If you couldn’t pronounce the words above, don’t worry, I can’t too. Somehow in my head, it is stored as akpurukuku gunam gunam. Don’t ask my why, it just is. Funny, that pronunciation flashes across my memory at very odd times and I find myself chuckling unexpectedly, getting me weird looks from people around me. I have resolved to keep the ‘mgbam’ instead. I am a lost cause regarding its prefix. In case you are wondering, Ofe is the Igbo word for soup and Okazi is a vegetable.
I have never seen this made before. I only saw it once and it was not even a clear picture. The only reason it piqued my interest was because I was intrigued about the South Eastern method of forming Egusi into balls. My Ijebu grandmother taught me how to use onions, and that has worked for me since like forever. If you would like to know the Yoruba way of forming Egusi balls, click HERE. With being a food blogger, I have the privilege to be exposed to different food cultures from across Nigeria, and I have to thank the people who are willing to share their knowledge with me. Usu is a word I had never heard before. If you would have asked me to take a guess, I would have said it is another spelling for ‘Osu’ (outcast) seeing that okazi is also spelt ukazi and same with oziza vs uziza. I never thought this soup was within my reach, until Serah Ogidi.P kindly gave me some of her stash of Usu. Without her, it wouldn’t have been possible. I also have to thank Chichi G, Susan H, and most especially Chibruoma Iroegbu who painstakingly dictated the recipe to me over the phone. Chiby is from Nkwerre in Rivers State but married to man from Umuahia, Abia State. She had to learn how to cook this soup as it is native to her husband’s people (good wife alert).
Google is a resource for even the weirdest of things, but for this mgbam, no such thing exists, so whatever you see below is my interpretation based on the instructions I was given. This is also my first time of cooking Ofe Okazi. I see Food bloggers as having the responsibility and privilege of being custodians of Nigerian food culture. Many dishes and food items are getting lost probably because of the lack of documentation, particularly food from the South East and South South which I find to be quite insular. Despite self proclaiming to be the poster child for 2014 Nigerian cooking, I still realise that some things must be preserved, well except there is a modern way to achieve the same thing. Pounding vs food processor for example. That is a no brainer. Today, I humbly and proudly say there is now a documented resource for akpuruakpu mgbam. Lets Cook.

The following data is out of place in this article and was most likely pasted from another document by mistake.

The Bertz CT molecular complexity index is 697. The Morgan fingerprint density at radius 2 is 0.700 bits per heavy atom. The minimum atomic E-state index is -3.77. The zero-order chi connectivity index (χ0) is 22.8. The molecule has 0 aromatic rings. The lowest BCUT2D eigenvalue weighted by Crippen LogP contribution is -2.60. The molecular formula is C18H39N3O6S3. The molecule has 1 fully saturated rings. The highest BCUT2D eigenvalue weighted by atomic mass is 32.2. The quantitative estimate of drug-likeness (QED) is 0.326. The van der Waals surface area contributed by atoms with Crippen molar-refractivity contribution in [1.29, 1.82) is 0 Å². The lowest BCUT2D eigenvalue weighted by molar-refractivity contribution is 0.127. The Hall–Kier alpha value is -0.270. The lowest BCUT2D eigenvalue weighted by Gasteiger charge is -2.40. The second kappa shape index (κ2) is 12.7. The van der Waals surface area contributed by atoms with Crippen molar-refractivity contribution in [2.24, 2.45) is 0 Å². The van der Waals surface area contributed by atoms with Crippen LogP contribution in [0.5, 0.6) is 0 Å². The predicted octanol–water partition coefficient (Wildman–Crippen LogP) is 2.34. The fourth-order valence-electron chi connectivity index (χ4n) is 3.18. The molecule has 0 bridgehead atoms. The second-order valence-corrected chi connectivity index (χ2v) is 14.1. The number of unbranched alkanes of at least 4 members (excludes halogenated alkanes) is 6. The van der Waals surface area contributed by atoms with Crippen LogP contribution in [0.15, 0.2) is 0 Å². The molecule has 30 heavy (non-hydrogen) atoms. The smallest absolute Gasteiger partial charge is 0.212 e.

You will need
1 or 2 tablespoons of Usu – white chalk like substance NOT Potash
1 cup of ground Egusi
Dry pepper or Fresh pepper
Now to the hard part. Making the Mgbam. You have two options. The traditional way using a mortar and pestle or the cheat 2014 way using a chopper bowl.
The Traditional Method
1. In a small mortar, add the ground egusi, ground Usu (you can choose to blend the whole egusi seeds with usu), dry pepper/fresh pepper and salt.
Start to pound with the pestle until the egusi gets compacted, after which you add hot water. Roughly about 2 tablespoons.
Dooney’s Kitchen Tip: the hot water is to aid the release of the natural oils from the egusi. Keep pounding until you begin to notice the egusi form into a dough-like paste, like eba, but firmer and the colour starts to change to brown.
Keep pounding, and the egusi will become even more oily and takes on the a firmer doughy like consistency
you are there when the dough starts to come together with no torn edges
You should be done pounding when the mortar comes off clean after pounding.
Unfortunately, this process is long, and tedious. Good for those upper arm muscles though. I decided to try another batch using my hand blender chopper bowl. Goodness me, it does 90% of the work for you in less than half the time.
2014 Cheat Method
Pour all the ingredients from above into a chopper bowl and whizz until the egusi forms a dough. Depending on the quantity that you have, you may need to transfer into a mortar to finish it off when the blades no longer spin the egusi dough, but the best part is the majority of the work has been done for you, in less time and less arm cardio, well unless you are like me on the perpetual quest for toned arms, then you can pound away from scratch.
I didn’t make a large enough batch in the chopper bowl, otherwise it would have done the job for me from start to finish. You can also do this in a food processor with the dough blade attached. Regardless of which method you use, you should end up with a fully formed dough ball
It should come off the sides of the mortar cleanly as a whole dough, no torn edges.
Moulding and shaping the Mgbam
Take out portions of the dough into small balls and squeeze in your palm to extract, the extra oil from the mgbam, until it starts to feel dry, you will also notice the mgbam darken slightly in colour.
Tear out a small portion from the balls. Pinch the dough, flatten and manoeuvre with your thumb, index and middle finger
into an oval shape.
Repeat until you exhaust the egusi balls
and that people is How to Make Akpuruakpu Mgbam. Also called ahuu, or mkpurusu. I hope the Ndigbo’s approve.
Now, it is time to cook the mgbam and transform all your efforts into an absolutely delicious Ofe Okazi that will make all that stress so worthwhile. See you at the next post. Click HERE